Led by Ruchika Gurung
The University of Cambridge Museums (UCMs) are committed to a long-term programme of work that confronts the legacies of empire and enslavement within our collections. We urgently need to make changes around how we display objects with difficult histories that have not previously been valued, displayed or interpreted. We believe listening to and involving communities in our research is essential to transforming our approach to these legacies.
In 2021 the UCM embarked on a shared line of inquiry exploring the legacies of empire and enslavement. The project has included new and ongoing research into the legacies of empire and enslavement present within our collections, workforce and important engagement developments in how we approach sharing the material we find with our wider audiences.
Underpinning the programme and exhibition is a commitment to opening the history of our collections to interrogation from a range of perspectives, using them as an opportunity for examining challenging topics, including racial inequality, our existing collections and programming practice, as well as building dialogue and connections with our diverse audiences. Acknowledging and understanding the complex histories of our collections and how they may have benefited financially from the proceeds of enslavement will be an important part of this work.
2022/23 will mark the first major public milestone in the project, as the UCM come together for a year of shared programming exploring the legacies of empire and enslavement. This will include cross-UCM interdisciplinary, research-led displays and exhibitions, including a joint exhibition led and hosted by the Fitzwilliam Museum, and associated programming and learning initiatives.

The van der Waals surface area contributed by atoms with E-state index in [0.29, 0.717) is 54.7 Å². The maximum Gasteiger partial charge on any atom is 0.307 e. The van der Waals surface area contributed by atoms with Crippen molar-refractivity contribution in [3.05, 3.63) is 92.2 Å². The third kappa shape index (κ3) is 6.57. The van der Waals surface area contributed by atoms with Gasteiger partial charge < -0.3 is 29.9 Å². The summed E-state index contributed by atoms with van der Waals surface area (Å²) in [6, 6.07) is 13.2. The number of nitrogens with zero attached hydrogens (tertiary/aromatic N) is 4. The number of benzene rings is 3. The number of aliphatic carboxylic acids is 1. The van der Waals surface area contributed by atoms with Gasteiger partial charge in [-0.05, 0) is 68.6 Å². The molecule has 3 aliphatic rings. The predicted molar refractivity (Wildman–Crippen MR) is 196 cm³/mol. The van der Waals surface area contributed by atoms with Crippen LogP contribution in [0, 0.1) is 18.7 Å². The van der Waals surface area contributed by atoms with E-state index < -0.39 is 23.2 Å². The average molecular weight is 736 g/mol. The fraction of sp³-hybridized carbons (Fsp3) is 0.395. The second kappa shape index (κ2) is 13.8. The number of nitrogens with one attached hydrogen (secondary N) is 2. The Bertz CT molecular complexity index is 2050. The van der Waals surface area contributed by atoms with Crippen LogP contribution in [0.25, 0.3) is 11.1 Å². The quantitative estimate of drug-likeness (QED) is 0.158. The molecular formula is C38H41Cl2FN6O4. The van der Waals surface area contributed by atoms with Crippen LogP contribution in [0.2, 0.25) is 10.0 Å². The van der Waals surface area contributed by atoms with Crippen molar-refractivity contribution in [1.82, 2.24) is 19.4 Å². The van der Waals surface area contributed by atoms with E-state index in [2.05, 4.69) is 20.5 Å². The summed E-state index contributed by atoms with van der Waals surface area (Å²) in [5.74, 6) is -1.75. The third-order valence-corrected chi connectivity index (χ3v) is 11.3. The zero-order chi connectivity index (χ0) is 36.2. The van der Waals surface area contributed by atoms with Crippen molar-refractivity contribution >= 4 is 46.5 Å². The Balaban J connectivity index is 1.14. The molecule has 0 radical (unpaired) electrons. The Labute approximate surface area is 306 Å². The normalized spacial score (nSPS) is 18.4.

Through this project, we have worked to support staff by enhancing their confidence and skills in developing and delivering projects underpinned by participatory research, community consultation and collaboration. Drawing from the focus group, several conversations with community collaborators had led to deeper engagement with collections and will have encouraged more diverse communities seeing themselves represented in our collections and proposing to work with the UCMs in different ways.
The project supported by the participatory research funding and Esmee Fairbairn funding has resulted in new ways of interpreting, displaying and engaging audiences with collections; understanding of teaching and engagement assets with community collaboration; furthermore, the community collaboration expertise will be further embedded, providing the basis for this approach to be sustained and used to develop larger-scale funding applications and projects connected to societal challenges.